After all, both were candidates for the team's managerial opening. When the job went to Showalter, Dempsey expressed his disappointment in no uncertain terms.
So how are things playing out these days in the relationship between the new Baltimore manager and the announcer and former catcher, who is one of the most popular figures in the history of the Orioles?
"Things couldn't be better between Buck and me," said Dempsey. "I have great respect for him. When he got the job, he asked to meet with me in his office -- and we had a great talk.
"Buck said to me, 'They [the Orioles] should have given you the chance to manage a long time ago.' I appreciated that very much."
Dempsey was a catcher for the Orioles for 10-plus seasons and caught more games (1,230) than any player in the team's history. He caught 10 different 20-game winning pitchers and was the Most Valuable Player in the 1983 World Series, when Baltimore defeated Philadelphia. Dempsey posted a .385 batting average in the five-game series.
I have known Dempsey for more than 20 years -- and he has never been afraid to express how he feels. If you don't want a direct answer, don't ask Dempsey for his thoughts.
The media knows Dempsey is a straight shooter and he never will hold back on giving an honest answer. There are times when his candid words will get played to the boldest and most attention-grabbing headlines.
That's why the headlines on Showalter's appointment as the Orioles' manager and Dempsey's reaction to the move drew the likes of: "Dempsey 'very, very disappointed' about not getting job" and "Rick Dempsey: Enough Is Enough."
The key quote from Dempsey, who was passed over for Lee Mazzilli, Sam Perlozzo and Dave Tremble, appeared in the Baltimore Sun: "I think it is probably the biggest mistake made here in a long time, and I'm not talking just today, I mean over the years. Not being given an opportunity to manage this ballclub. Every organization in baseball would like to have someone who has won, who has played in the World Series for the organization, who has learned to manage from 'A' ball up and come back here. I think with the relationship I have had with the fans and this city, I should have been a slam dunk years ago. Someone dropped the ball a long time ago."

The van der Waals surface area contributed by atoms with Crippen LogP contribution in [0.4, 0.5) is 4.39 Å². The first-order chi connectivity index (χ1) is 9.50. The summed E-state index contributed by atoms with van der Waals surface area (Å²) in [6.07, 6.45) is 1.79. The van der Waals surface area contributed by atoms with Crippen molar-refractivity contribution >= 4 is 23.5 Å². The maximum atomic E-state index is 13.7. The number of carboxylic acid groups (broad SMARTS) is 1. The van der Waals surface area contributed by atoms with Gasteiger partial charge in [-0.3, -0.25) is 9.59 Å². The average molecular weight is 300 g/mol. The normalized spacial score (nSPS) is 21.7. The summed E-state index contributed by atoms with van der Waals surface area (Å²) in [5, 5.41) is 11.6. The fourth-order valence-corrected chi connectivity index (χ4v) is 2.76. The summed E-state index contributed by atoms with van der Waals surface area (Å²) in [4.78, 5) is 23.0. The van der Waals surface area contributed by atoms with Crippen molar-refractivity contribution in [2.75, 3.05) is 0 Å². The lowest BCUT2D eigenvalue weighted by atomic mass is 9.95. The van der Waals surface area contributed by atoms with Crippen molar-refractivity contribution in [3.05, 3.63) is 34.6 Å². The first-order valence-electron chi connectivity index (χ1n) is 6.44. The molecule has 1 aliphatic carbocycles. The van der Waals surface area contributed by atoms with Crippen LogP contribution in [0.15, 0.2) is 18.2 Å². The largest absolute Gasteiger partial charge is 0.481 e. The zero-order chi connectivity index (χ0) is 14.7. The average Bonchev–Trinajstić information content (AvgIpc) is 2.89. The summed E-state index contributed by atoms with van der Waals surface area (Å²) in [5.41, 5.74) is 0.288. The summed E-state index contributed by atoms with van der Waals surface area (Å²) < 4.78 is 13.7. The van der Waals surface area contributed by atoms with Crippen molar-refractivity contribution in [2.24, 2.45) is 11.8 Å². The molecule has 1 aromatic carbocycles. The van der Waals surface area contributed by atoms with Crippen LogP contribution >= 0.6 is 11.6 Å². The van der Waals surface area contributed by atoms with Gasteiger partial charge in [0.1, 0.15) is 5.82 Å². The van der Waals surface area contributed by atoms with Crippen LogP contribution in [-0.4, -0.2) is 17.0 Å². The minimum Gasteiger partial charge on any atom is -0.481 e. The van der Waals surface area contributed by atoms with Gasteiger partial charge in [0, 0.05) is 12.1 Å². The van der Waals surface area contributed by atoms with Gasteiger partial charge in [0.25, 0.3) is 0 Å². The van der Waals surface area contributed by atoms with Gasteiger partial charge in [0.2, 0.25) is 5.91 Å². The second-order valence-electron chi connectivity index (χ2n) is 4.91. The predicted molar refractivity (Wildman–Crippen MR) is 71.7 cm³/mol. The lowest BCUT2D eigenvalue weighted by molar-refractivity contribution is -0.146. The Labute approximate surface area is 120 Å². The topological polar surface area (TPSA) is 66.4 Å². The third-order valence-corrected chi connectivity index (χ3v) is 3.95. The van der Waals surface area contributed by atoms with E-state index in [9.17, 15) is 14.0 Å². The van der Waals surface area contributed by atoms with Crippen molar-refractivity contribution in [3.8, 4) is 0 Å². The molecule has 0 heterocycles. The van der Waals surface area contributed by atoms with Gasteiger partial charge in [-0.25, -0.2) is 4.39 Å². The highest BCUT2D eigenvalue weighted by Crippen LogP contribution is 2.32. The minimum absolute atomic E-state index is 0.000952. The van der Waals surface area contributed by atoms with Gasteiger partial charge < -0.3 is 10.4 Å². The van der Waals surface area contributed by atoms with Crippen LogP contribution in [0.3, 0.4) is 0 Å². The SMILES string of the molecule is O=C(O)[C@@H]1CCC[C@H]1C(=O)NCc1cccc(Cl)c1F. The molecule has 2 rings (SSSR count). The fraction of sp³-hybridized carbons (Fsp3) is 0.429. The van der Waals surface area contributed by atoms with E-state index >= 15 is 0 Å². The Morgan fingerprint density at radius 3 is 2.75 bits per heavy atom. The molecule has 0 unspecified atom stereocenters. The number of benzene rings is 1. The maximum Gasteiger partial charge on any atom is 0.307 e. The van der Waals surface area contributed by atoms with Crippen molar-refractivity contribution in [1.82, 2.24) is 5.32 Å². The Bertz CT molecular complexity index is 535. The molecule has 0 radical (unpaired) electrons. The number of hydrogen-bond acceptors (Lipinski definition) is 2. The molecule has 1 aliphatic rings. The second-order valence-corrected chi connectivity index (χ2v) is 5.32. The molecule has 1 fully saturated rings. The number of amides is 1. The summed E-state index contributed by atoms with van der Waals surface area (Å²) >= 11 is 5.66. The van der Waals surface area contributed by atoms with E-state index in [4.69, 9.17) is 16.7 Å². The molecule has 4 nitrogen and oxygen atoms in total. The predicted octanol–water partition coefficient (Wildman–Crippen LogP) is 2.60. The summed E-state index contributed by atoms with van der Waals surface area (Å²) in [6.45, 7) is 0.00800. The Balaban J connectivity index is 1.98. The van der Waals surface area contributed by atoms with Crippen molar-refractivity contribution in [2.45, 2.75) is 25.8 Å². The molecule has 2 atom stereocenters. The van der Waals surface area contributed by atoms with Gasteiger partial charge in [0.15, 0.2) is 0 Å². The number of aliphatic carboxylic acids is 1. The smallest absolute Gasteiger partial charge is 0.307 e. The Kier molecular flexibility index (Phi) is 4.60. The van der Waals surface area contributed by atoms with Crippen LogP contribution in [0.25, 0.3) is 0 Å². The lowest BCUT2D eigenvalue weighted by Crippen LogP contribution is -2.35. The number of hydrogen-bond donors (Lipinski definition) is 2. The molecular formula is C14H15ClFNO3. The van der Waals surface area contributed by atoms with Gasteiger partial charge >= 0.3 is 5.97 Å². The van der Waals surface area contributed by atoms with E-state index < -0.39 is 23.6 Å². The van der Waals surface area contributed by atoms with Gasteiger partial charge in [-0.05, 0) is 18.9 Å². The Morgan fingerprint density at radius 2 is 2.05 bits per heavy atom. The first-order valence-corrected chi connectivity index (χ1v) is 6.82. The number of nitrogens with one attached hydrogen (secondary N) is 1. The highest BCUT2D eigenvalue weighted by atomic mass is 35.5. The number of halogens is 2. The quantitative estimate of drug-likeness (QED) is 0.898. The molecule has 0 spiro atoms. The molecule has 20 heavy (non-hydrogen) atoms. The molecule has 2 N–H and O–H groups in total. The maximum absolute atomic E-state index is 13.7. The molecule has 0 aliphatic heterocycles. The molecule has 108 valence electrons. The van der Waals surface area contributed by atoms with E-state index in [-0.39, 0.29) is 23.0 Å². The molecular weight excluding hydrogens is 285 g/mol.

The reaction to Dempsey's quotes, particularly in view of the great start by Baltimore under Showalter, hasn't been positive from the standpoint of the longtime Orioles catcher.
"I've been criticized for some of my remarks -- but that's OK because I've got a thick skin," said Dempsey. "I don't think the story reflected the key point I wanted to make.
"The way the story played out, the emphasis was on the selection of Buck -- and it wasn't made clear my point [was] about 'a long time ago.'
"I wanted to prepare myself to be a big league manager and I spent five years as a manager -- including four at the Triple-A level [two with the Dodgers and one with the New York Mets organization].
"This year marked my fourth time I have interviewed to be the manager of the Orioles. I have no problem with the fact that Buck was selected as the manager. I feel that when the previous three managers were selected, I was the best candidate and I didn't get the opportunity."
Dempsey said he believes Showalter will be successful "because he pays attention to every detail that goes into managing a team."
Dempsey said he respects Showalter, in that he feels the veteran manager is a straight shooter "who will say it like it is," adding "we're very much along the same lines when it comes to being candid with the players and the media.
"The thing Buck and I now have in common is that we want more than anything to see the Orioles succeed," said Dempsey. "I know Buck also has talked about bringing some of the former Orioles back closer to the team -- and I think this is great."
Dempsey makes no excuses, nor should he, for wanting to manage the Orioles after serving the team as a player, coach and now an announcer ... and would be happy to help Showalter and the Orioles in any way he can, as always.
Rick Dempsey remembers first-hand what it was like to be a part of the Orioles when they were winning a World Series.
It's a feeling, Dempsey says, that he would like to experience once again.
Fred Claire was a member of the Los Angeles Dodgers from 1969-98, serving the team as Executive Vice-President and general manager. He is the author of "Fred Claire: My 30 Years in Dodger Blue." This story was not subject to the approval of Major League Baseball or its clubs.